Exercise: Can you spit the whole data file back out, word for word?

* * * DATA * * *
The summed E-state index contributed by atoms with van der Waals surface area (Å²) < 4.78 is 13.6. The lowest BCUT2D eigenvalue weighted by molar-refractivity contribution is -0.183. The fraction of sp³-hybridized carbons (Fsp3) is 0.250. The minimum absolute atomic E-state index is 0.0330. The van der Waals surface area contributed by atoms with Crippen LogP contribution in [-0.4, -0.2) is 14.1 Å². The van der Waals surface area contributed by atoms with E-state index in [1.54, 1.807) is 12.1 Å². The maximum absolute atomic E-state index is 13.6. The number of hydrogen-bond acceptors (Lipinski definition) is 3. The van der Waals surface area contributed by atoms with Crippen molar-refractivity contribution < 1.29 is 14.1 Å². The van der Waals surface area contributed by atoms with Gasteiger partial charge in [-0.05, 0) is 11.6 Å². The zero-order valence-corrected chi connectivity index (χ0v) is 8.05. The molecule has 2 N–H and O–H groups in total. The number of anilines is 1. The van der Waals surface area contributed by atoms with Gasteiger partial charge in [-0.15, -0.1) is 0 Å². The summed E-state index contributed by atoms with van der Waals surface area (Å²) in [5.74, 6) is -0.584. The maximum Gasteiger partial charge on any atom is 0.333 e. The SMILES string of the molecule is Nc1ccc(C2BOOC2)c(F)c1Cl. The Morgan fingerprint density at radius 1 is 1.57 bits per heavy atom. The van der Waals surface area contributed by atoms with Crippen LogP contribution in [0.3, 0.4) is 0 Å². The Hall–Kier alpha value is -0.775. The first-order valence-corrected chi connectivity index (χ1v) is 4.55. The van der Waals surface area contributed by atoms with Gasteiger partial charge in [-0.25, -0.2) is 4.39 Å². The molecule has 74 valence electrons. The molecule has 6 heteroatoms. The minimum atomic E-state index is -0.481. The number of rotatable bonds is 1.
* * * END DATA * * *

The summed E-state index contributed by atoms with van der Waals surface area (Å²) < 4.78 is 13.6. The lowest BCUT2D eigenvalue weighted by molar-refractivity contribution is -0.183. The fraction of sp³-hybridized carbons (Fsp3) is 0.250. The minimum absolute atomic E-state index is 0.0330. The van der Waals surface area contributed by atoms with Crippen LogP contribution in [-0.4, -0.2) is 14.1 Å². The van der Waals surface area contributed by atoms with E-state index in [1.54, 1.807) is 12.1 Å². The maximum absolute atomic E-state index is 13.6. The number of hydrogen-bond acceptors (Lipinski definition) is 3. The van der Waals surface area contributed by atoms with Crippen molar-refractivity contribution < 1.29 is 14.1 Å². The van der Waals surface area contributed by atoms with Gasteiger partial charge in [-0.05, 0) is 11.6 Å². The zero-order valence-corrected chi connectivity index (χ0v) is 8.05. The molecule has 2 N–H and O–H groups in total. The number of anilines is 1. The van der Waals surface area contributed by atoms with Gasteiger partial charge in [-0.15, -0.1) is 0 Å². The summed E-state index contributed by atoms with van der Waals surface area (Å²) in [5.74, 6) is -0.584. The maximum Gasteiger partial charge on any atom is 0.333 e. The SMILES string of the molecule is Nc1ccc(C2BOOC2)c(F)c1Cl. The Morgan fingerprint density at radius 1 is 1.57 bits per heavy atom. The van der Waals surface area contributed by atoms with Crippen LogP contribution in [0.3, 0.4) is 0 Å². The Hall–Kier alpha value is -0.775. The first-order valence-corrected chi connectivity index (χ1v) is 4.55. The van der Waals surface area contributed by atoms with Gasteiger partial charge in [-0.25, -0.2) is 4.39 Å². The molecule has 74 valence electrons. The molecule has 6 heteroatoms. The minimum atomic E-state index is -0.481. The number of rotatable bonds is 1.